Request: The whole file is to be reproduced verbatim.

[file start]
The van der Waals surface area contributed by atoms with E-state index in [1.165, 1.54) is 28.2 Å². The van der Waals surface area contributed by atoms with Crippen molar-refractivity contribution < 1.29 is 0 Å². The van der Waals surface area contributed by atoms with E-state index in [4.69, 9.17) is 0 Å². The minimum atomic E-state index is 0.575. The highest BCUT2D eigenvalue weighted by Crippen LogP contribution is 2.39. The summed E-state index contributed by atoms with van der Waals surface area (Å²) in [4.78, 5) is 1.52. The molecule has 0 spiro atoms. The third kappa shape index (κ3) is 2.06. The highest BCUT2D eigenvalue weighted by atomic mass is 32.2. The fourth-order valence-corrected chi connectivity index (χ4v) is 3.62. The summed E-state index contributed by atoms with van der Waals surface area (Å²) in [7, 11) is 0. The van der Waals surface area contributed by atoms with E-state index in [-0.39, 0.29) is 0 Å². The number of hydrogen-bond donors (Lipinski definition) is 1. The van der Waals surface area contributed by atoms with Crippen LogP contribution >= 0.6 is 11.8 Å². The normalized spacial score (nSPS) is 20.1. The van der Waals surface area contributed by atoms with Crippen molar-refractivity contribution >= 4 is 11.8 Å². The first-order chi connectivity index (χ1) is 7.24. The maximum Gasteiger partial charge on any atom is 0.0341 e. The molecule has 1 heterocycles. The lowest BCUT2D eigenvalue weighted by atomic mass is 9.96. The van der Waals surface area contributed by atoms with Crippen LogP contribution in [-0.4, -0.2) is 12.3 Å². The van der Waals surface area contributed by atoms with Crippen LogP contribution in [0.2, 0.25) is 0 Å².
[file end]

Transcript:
The van der Waals surface area contributed by atoms with E-state index in [1.165, 1.54) is 28.2 Å². The van der Waals surface area contributed by atoms with Crippen molar-refractivity contribution < 1.29 is 0 Å². The van der Waals surface area contributed by atoms with E-state index in [4.69, 9.17) is 0 Å². The minimum atomic E-state index is 0.575. The highest BCUT2D eigenvalue weighted by Crippen LogP contribution is 2.39. The summed E-state index contributed by atoms with van der Waals surface area (Å²) in [4.78, 5) is 1.52. The molecule has 0 spiro atoms. The third kappa shape index (κ3) is 2.06. The highest BCUT2D eigenvalue weighted by atomic mass is 32.2. The fourth-order valence-corrected chi connectivity index (χ4v) is 3.62. The summed E-state index contributed by atoms with van der Waals surface area (Å²) in [7, 11) is 0. The van der Waals surface area contributed by atoms with E-state index in [-0.39, 0.29) is 0 Å². The number of hydrogen-bond donors (Lipinski definition) is 1. The van der Waals surface area contributed by atoms with Crippen LogP contribution >= 0.6 is 11.8 Å². The normalized spacial score (nSPS) is 20.1. The van der Waals surface area contributed by atoms with Crippen molar-refractivity contribution >= 4 is 11.8 Å². The first-order chi connectivity index (χ1) is 7.24. The maximum Gasteiger partial charge on any atom is 0.0341 e. The molecule has 1 heterocycles. The lowest BCUT2D eigenvalue weighted by atomic mass is 9.96. The van der Waals surface area contributed by atoms with Crippen LogP contribution in [-0.4, -0.2) is 12.3 Å². The van der Waals surface area contributed by atoms with Crippen LogP contribution in [0.2, 0.25) is 0 Å².